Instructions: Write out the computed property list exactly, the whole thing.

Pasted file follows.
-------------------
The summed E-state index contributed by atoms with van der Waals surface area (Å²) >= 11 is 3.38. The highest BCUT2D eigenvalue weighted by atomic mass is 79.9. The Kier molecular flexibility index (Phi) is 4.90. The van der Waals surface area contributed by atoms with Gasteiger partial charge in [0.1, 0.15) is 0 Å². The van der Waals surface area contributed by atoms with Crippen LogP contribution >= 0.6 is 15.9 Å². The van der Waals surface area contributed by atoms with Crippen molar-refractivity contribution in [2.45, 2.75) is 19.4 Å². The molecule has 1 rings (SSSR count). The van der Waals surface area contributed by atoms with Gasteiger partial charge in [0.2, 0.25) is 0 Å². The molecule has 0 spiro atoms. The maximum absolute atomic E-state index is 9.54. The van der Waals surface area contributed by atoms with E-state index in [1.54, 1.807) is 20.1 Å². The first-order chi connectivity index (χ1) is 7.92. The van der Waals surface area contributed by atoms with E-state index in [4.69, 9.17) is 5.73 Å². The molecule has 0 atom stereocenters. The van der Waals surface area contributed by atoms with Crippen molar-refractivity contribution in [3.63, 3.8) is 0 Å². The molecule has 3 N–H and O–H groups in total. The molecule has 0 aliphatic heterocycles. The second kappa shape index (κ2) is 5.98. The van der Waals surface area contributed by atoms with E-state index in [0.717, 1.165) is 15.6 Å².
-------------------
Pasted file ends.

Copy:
The summed E-state index contributed by atoms with van der Waals surface area (Å²) >= 11 is 3.38. The highest BCUT2D eigenvalue weighted by atomic mass is 79.9. The Kier molecular flexibility index (Phi) is 4.90. The van der Waals surface area contributed by atoms with Gasteiger partial charge in [0.1, 0.15) is 0 Å². The van der Waals surface area contributed by atoms with Crippen LogP contribution >= 0.6 is 15.9 Å². The van der Waals surface area contributed by atoms with Crippen molar-refractivity contribution in [2.45, 2.75) is 19.4 Å². The molecule has 1 rings (SSSR count). The van der Waals surface area contributed by atoms with Gasteiger partial charge in [0.2, 0.25) is 0 Å². The molecule has 0 spiro atoms. The maximum absolute atomic E-state index is 9.54. The van der Waals surface area contributed by atoms with E-state index in [1.54, 1.807) is 20.1 Å². The first-order chi connectivity index (χ1) is 7.92. The van der Waals surface area contributed by atoms with E-state index in [4.69, 9.17) is 5.73 Å². The molecule has 0 atom stereocenters. The van der Waals surface area contributed by atoms with Crippen molar-refractivity contribution in [3.63, 3.8) is 0 Å². The molecule has 3 N–H and O–H groups in total. The molecule has 0 aliphatic heterocycles. The second kappa shape index (κ2) is 5.98. The van der Waals surface area contributed by atoms with E-state index in [0.717, 1.165) is 15.6 Å².